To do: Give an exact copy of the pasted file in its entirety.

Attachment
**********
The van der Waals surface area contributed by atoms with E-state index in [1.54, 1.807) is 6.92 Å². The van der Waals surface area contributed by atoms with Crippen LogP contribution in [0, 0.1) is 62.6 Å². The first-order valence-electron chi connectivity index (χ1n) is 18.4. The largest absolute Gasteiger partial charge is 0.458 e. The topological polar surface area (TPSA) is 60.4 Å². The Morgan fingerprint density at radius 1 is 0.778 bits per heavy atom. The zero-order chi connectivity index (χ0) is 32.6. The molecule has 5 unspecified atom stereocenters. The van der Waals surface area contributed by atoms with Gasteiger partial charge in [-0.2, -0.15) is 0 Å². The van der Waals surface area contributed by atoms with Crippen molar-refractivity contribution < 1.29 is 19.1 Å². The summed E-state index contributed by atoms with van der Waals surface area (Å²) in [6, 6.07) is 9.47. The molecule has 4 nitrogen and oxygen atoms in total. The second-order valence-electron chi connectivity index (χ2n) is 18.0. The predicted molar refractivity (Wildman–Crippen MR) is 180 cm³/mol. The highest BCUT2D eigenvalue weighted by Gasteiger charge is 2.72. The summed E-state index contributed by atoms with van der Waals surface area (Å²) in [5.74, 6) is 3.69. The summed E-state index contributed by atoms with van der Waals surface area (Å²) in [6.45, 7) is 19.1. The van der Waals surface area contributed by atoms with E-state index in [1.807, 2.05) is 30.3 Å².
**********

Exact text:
The van der Waals surface area contributed by atoms with E-state index in [1.54, 1.807) is 6.92 Å². The van der Waals surface area contributed by atoms with Crippen LogP contribution in [0, 0.1) is 62.6 Å². The first-order valence-electron chi connectivity index (χ1n) is 18.4. The largest absolute Gasteiger partial charge is 0.458 e. The topological polar surface area (TPSA) is 60.4 Å². The Morgan fingerprint density at radius 1 is 0.778 bits per heavy atom. The zero-order chi connectivity index (χ0) is 32.6. The molecule has 5 unspecified atom stereocenters. The van der Waals surface area contributed by atoms with Gasteiger partial charge in [-0.2, -0.15) is 0 Å². The van der Waals surface area contributed by atoms with Crippen molar-refractivity contribution < 1.29 is 19.1 Å². The summed E-state index contributed by atoms with van der Waals surface area (Å²) in [6, 6.07) is 9.47. The molecule has 4 nitrogen and oxygen atoms in total. The second-order valence-electron chi connectivity index (χ2n) is 18.0. The predicted molar refractivity (Wildman–Crippen MR) is 180 cm³/mol. The highest BCUT2D eigenvalue weighted by Gasteiger charge is 2.72. The summed E-state index contributed by atoms with van der Waals surface area (Å²) in [5.74, 6) is 3.69. The summed E-state index contributed by atoms with van der Waals surface area (Å²) in [6.45, 7) is 19.1. The van der Waals surface area contributed by atoms with E-state index in [1.807, 2.05) is 30.3 Å².